Lenka and Radoslav Hajgajda founded the Association of Gene Therapy after the birth of their son Oliver, who was diagnosed with Angelman Syndrome. Since 2018, this non-profit organization has primarily been involved in supporting the basic research of the Czech Centre for Phenogenomics, focusing on the treatment of rare diseases. Today, on February 15th, we also commemorate International Angelman Syndrome Day.
A frequently mentioned term in this field is mouse models, which help uncover the causes of human diseases and enable the testing of new therapeutic approaches.
The main inspiration for establishing the Association of Gene Therapy (ASGENT) was your son Oliver, who was diagnosed with Angelman Syndrome. How challenging was it to start with the mission of your organization, which is to connect the worlds of science, medicine, and patients?
At the very beginning, support from a patient family initiative seemed like science fiction to us. However, my husband came up with this idea very early on, shortly after our son’s diagnosis. One thing that helped us at that time was a dark humor. We tried to take things as they were and stay above them as much as possible. One evening, we came up with a joke: “What would be the ideal gift for a boy with Angelman Syndrome?” “Well, a mouse with Angelman Syndrome, of course,” my husband replied, unwittingly foreshadowing the mouse model that scientists at the Czech Centre for Phenogenomics are now studying to help people with rare diseases.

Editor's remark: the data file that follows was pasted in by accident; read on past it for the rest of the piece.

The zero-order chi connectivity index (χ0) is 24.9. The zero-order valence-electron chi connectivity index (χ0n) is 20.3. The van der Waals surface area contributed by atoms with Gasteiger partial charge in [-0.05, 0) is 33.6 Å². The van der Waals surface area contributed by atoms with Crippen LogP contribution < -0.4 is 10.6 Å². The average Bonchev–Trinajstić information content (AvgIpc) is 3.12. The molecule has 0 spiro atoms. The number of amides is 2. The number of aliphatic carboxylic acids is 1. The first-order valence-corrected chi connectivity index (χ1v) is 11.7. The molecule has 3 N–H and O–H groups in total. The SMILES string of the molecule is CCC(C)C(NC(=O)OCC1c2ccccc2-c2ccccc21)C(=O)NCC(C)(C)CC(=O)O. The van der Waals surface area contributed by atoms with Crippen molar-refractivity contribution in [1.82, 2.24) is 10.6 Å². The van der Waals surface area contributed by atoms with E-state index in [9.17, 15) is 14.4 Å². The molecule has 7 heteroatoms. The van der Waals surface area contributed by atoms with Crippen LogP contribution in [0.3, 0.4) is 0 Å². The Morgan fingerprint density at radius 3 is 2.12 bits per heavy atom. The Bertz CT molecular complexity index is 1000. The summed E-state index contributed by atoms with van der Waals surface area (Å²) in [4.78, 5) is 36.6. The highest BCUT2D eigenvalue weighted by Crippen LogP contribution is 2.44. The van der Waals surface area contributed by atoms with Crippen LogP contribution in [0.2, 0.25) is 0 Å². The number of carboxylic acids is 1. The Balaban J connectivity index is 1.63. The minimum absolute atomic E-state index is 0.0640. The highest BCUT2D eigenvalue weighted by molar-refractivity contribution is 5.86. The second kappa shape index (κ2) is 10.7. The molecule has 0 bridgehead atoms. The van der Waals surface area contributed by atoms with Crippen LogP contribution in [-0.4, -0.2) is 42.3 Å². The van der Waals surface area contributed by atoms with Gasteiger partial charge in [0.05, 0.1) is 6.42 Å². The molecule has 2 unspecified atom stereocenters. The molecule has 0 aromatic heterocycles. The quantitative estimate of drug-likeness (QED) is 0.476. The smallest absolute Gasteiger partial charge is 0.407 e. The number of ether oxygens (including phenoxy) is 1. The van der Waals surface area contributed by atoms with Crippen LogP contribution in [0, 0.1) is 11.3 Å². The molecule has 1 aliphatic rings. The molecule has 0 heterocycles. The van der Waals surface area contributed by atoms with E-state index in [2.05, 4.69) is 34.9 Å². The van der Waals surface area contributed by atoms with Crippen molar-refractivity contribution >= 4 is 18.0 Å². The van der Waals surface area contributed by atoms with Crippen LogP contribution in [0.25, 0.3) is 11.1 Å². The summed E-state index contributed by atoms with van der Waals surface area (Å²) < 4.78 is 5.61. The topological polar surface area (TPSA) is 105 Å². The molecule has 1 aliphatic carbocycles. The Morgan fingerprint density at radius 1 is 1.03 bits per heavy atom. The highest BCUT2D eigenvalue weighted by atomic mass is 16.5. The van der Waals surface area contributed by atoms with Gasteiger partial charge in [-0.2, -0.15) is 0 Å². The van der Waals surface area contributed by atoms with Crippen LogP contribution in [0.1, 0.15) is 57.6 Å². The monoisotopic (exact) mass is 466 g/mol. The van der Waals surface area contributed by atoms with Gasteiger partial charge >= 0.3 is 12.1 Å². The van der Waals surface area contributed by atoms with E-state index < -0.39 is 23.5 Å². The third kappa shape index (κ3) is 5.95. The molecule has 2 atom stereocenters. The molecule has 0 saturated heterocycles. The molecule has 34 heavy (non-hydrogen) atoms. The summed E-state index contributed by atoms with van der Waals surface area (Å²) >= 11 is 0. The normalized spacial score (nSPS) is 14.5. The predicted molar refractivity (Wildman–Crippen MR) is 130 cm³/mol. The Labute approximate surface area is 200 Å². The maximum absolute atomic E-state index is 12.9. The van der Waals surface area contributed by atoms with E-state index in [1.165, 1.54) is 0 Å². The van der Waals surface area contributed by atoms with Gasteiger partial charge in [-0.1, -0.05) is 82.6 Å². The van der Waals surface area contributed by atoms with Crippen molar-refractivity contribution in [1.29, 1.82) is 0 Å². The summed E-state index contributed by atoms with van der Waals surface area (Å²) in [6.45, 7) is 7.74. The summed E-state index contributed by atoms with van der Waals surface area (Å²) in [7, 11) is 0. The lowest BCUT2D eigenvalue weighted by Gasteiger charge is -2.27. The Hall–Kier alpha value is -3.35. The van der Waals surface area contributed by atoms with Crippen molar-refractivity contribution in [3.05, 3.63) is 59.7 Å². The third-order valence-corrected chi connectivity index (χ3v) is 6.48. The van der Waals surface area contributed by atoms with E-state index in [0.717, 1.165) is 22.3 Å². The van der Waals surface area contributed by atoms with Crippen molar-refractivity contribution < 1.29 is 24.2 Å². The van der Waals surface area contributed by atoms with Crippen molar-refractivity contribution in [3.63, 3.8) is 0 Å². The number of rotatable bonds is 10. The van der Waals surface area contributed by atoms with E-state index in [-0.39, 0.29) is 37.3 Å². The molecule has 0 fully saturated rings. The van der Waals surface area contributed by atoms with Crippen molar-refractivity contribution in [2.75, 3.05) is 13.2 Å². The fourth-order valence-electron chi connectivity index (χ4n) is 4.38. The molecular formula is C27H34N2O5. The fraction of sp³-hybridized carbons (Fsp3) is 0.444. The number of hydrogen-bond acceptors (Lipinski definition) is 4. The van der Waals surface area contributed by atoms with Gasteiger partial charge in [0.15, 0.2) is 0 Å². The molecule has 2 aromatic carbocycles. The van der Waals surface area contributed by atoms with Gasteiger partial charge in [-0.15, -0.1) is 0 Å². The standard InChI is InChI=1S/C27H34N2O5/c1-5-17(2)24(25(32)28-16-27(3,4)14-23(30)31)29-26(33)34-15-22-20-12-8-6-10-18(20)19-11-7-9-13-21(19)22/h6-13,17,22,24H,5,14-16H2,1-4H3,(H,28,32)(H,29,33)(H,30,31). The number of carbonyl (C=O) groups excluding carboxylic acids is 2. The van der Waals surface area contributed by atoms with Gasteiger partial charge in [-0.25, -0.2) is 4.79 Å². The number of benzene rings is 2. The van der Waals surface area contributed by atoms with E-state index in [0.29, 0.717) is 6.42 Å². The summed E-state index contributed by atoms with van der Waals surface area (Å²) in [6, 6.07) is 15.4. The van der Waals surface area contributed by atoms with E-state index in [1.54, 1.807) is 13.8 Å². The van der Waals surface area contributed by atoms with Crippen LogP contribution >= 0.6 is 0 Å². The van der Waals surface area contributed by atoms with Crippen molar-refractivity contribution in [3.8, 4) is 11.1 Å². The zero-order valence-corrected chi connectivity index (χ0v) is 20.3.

Radoslav, my husband, initially contacted the Czech Academy of Sciences, through which we eventually reached the Czech Centre for Phenogenomics (CCP). During our meeting, the head of CCP, Radislav Sedláček, informed us that we were a welcome assistance. According to his words, we were the first patient family to decide to support basic research, and the popularization of science and research in the Czech Republic lags behind, and we, as close relatives of a patient, can help in this regard. The idea of basic research is often elusive to the general public because its practical application is possible only in the future.
You can read whole interview here: zde.